Millions and millions of Americans experience themselves as having a personal relationship with God that is as vivid and intimate as a child's imaginary friend. Why has this way of imagining God become so popular?
Nobody should be mistreated simply because they believe or do not believe in certain ideas. But if you can't identify with people around you, if they won't accept you for who you are, then ditch them. It's not always easy, but nobody is stopping you.
We cannot afford to be immobilized by the loudest voices among us and we cannot afford to refuse to see reality as it is presented to us. We can refocus the lens and return to love if we choose to do that.
I live in Michigan and write to you as a sister in Christ. I write publicly because I've heard a lot from you lately, and you have made statements in the public arena that bruise our national capacity for honest dialogue.
When Franklin Graham and his ilk wax judgmental about President Obama from a warped religious and political perspective, well, this southern boy wonders what in the world we have come to, and where in the world we are headed.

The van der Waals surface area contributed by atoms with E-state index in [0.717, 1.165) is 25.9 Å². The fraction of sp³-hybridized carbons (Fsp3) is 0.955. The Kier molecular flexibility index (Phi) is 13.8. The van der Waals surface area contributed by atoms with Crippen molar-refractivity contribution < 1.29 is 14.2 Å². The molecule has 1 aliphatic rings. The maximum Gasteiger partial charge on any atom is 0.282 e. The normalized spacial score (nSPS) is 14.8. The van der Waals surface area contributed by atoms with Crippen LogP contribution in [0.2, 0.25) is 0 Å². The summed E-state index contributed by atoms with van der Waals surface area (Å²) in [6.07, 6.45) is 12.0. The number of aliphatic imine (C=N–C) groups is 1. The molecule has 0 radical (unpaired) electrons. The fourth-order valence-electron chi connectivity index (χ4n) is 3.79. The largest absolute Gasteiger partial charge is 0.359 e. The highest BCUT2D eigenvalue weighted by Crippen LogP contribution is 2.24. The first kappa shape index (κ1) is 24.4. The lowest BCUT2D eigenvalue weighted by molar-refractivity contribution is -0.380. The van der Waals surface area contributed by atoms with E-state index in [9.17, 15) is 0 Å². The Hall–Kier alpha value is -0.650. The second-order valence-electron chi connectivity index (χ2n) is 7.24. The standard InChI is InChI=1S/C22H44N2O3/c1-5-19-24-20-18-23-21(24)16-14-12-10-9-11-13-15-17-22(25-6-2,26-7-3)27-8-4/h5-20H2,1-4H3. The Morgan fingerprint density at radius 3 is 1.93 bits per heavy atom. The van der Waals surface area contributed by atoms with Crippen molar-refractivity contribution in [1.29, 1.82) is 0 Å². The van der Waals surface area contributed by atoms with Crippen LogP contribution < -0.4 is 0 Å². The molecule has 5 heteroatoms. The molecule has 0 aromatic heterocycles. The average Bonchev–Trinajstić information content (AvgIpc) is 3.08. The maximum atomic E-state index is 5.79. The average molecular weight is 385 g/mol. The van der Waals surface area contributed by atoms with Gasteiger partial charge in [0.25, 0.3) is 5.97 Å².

Here we are once again, arguing over how to honor religious liberty without it becoming the liberty to impose on others moral beliefs they don't share. Our practical solution is the one Barack Obama embraced the other day.
In the post-9-11 era, one has been able to interchange the words "Christian," "conservative," "religious," "right," and "Republican" in one sentence without necessarily changing the meaning of the sentence.
Prickly questions abound when determining how religious minorities with distinctive family norms, cultural practices and their own religious law, courts and schools, can be accommodated in democratic societies.